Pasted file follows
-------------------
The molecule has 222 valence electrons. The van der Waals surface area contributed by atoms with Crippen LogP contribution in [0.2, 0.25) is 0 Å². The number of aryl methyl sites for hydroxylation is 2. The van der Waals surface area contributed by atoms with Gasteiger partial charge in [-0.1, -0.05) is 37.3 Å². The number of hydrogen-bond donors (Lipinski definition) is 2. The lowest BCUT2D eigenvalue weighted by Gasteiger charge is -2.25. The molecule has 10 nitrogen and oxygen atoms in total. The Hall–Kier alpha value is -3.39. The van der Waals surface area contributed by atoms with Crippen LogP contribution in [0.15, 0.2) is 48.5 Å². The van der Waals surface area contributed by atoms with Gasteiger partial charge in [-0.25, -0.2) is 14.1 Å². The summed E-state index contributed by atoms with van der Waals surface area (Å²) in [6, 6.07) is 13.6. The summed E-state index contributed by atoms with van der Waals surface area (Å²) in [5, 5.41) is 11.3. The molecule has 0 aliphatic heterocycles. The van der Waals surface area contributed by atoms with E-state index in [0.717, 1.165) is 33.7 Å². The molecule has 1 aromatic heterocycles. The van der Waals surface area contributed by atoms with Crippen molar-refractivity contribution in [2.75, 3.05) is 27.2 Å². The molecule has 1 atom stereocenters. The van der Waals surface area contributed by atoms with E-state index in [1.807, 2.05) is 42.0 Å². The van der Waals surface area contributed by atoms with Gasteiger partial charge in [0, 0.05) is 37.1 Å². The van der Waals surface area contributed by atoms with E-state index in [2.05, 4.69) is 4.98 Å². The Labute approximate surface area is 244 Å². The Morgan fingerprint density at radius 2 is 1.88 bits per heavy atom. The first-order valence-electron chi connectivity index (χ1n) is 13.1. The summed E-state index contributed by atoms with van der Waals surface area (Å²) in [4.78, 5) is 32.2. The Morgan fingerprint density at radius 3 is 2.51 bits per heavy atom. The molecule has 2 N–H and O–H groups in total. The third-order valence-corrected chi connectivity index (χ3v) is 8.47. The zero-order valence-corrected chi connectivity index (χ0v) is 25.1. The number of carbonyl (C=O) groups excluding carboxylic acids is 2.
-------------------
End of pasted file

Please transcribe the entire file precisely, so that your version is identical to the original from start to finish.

The molecule has 222 valence electrons. The van der Waals surface area contributed by atoms with Crippen LogP contribution in [0.2, 0.25) is 0 Å². The number of aryl methyl sites for hydroxylation is 2. The van der Waals surface area contributed by atoms with Gasteiger partial charge in [-0.1, -0.05) is 37.3 Å². The number of hydrogen-bond donors (Lipinski definition) is 2. The lowest BCUT2D eigenvalue weighted by Gasteiger charge is -2.25. The molecule has 10 nitrogen and oxygen atoms in total. The Hall–Kier alpha value is -3.39. The van der Waals surface area contributed by atoms with Crippen LogP contribution in [0.15, 0.2) is 48.5 Å². The van der Waals surface area contributed by atoms with Gasteiger partial charge in [-0.25, -0.2) is 14.1 Å². The summed E-state index contributed by atoms with van der Waals surface area (Å²) in [6, 6.07) is 13.6. The summed E-state index contributed by atoms with van der Waals surface area (Å²) in [5, 5.41) is 11.3. The molecule has 0 aliphatic heterocycles. The van der Waals surface area contributed by atoms with E-state index in [0.717, 1.165) is 33.7 Å². The molecule has 1 aromatic heterocycles. The van der Waals surface area contributed by atoms with Crippen molar-refractivity contribution in [2.75, 3.05) is 27.2 Å². The molecule has 1 atom stereocenters. The van der Waals surface area contributed by atoms with E-state index in [1.807, 2.05) is 42.0 Å². The van der Waals surface area contributed by atoms with Gasteiger partial charge in [0, 0.05) is 37.1 Å². The van der Waals surface area contributed by atoms with E-state index in [2.05, 4.69) is 4.98 Å². The Labute approximate surface area is 244 Å². The Morgan fingerprint density at radius 2 is 1.88 bits per heavy atom. The first-order valence-electron chi connectivity index (χ1n) is 13.1. The summed E-state index contributed by atoms with van der Waals surface area (Å²) in [4.78, 5) is 32.2. The Morgan fingerprint density at radius 3 is 2.51 bits per heavy atom. The molecule has 2 N–H and O–H groups in total. The third-order valence-corrected chi connectivity index (χ3v) is 8.47. The zero-order valence-corrected chi connectivity index (χ0v) is 25.1. The number of carbonyl (C=O) groups excluding carboxylic acids is 2.